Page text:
Causes of Famine

Starvation is a matter of some people not having enough food to eat, and not a matter of there being not enough food to eat.

Amartya Sen

Large numbers of people starve during famine, which is usually followed by epidemics of lethal infectious diseases. Typically, a plethora of forces or conditions act within society to deprive people of food to survive. General food decline in a population may be an important factor, but it is neither necessary nor sufficient as a cause, as amply revealed by critical treatises of numerous famines over the past two centuries. This has led analysts to recognize that famines are complex, often with many ('component') causes that vary in their attribution, depending on the classes of society affected, and their timing, severity, duration, and degree of interaction. The constellation of causes and potential solutions of famine can be examined from ecological, economic, social, and public health perspectives, each offering different insights into the ecology of famine. While each view is valid and informative, none are complete or mutually exclusive, making it necessary to integrate these diverse perspectives to understand the complexity of famine and approaches to its prevention. In offering an epidemiologic overview, there appear to be at least three dominant causes of famine that have emerged during the nineteenth and twentieth centuries that appear particularly relevant to understanding modern famine causation (Figure 1): (1) market failure; (2) armed conflict; and (3) failure in central planning. Importantly, none are sole-acting causes and, therefore, for each one there are other antecedent factors, sometimes operative for years before, as well as concurrent and late-acting components that together lead to famine.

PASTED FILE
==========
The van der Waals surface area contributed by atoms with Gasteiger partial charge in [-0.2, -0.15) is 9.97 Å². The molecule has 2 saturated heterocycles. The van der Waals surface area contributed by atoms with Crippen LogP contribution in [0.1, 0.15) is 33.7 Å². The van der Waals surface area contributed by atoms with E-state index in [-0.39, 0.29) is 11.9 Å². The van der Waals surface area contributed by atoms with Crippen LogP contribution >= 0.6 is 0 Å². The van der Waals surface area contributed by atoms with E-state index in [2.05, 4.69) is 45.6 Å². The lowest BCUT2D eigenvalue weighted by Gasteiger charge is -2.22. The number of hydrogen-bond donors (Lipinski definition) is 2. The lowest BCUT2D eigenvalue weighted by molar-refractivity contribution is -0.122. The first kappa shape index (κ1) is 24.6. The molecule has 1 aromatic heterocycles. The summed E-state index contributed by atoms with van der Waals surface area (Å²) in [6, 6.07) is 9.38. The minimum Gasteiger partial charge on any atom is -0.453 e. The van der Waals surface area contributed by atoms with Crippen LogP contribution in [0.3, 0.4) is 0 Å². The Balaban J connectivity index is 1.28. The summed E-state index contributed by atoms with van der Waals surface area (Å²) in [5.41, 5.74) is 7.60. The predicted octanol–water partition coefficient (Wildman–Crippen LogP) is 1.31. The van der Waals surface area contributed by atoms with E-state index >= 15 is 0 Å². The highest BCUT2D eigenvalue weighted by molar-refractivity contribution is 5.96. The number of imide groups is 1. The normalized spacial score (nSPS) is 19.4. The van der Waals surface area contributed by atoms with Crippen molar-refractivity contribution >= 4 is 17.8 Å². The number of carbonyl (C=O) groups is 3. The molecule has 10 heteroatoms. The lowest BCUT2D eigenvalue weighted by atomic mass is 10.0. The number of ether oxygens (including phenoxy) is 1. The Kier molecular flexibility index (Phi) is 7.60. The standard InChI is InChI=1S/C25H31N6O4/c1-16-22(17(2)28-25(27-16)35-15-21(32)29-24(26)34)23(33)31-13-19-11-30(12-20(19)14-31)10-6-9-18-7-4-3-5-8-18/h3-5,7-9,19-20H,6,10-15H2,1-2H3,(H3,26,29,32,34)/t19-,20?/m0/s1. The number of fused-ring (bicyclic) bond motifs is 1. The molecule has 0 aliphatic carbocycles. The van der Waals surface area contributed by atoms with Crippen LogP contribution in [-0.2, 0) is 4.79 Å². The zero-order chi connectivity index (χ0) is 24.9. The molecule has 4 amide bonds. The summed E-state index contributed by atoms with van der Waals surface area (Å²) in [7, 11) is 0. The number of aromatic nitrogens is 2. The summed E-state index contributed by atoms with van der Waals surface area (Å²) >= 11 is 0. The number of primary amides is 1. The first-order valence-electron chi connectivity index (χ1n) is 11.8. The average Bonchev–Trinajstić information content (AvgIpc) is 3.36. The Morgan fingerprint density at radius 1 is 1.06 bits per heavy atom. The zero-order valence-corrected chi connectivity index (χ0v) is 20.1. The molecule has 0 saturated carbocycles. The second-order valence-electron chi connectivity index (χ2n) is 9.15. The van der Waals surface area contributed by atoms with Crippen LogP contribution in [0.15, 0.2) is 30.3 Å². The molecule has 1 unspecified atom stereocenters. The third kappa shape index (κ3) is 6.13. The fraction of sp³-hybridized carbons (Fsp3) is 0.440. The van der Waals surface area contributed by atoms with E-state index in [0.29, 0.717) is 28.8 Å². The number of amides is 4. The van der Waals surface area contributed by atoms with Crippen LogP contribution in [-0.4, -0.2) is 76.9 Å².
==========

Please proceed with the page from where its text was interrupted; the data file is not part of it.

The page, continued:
Market failure

Market failure

Famine of 1943 of 1974 Famines of 1984-85

War or armed conflict

Winter of 1944 of 1991-92

Central plan failure

1933-34 of 1959-60 Famine of 1997-98

Figure 1 Complex causal networks of selected modern famines, stratified by a dominant cause. Each pie illustrates a complete cause; each wedge illustrates an assumed, essential component cause, without any one of which famine would not occur. Inclusion of causes based on literature reviews; sizes of pie slices are subjective based on descriptions in the literature (causal concepts adapted from Rothman and Greenland, 1998). A: market failure - loss of direct or trade entitlement through a combination of: (1) increased food prices due to food shortage from decreased agricultural production or importation, hoarding and speculation, or other market forces leading to unfavorable terms of exchange; plus (2) loss of means to command food through cash, labor, credit, and other assets (endowment) by vulnerable groups of society. B: war or armed conflict - declared or internal; through siege, blockade, or other expression of force, during a time course leading up to and concurrent with famine. C: central plan failure - occurring within centrally planned states lacking democratic processes, notably in twentieth century communist states; directives that disrupt infrastructure, productivity, and economic well-being, and access to food through heavy taxation, extraction of food grains, livestock and other productive assets and terror, or restrict movement of food stocks outside free-market dynamics, leading to starvation of the masses. D: natural disaster - climatological and environmental catastrophes including floods, or single, repeated or chronic droughts. E: food availability decline - food shortage resulting from poor crop production, lack of trade, poor food transport, storage and marketing sytems. F: weak infrastructure - inadequate systems of finance, credit, roads, communications, agricultural production including irrigation or flood protection systems. G: poor/unstable governance - weak and ineffective forms of governance, including anarchy. H: inadequate aid response/administrative mismanagement - inadequate national or international counter-famine measures, including employment or food procurement policies as well as withheld, slow, ineffectual, or insufficient relief. I: other causes - a catch-all 'causal complement' to those listed above, of interacting prefamine and intrafamine sociological, governmental, environmental, and market forces that render each famine unique.

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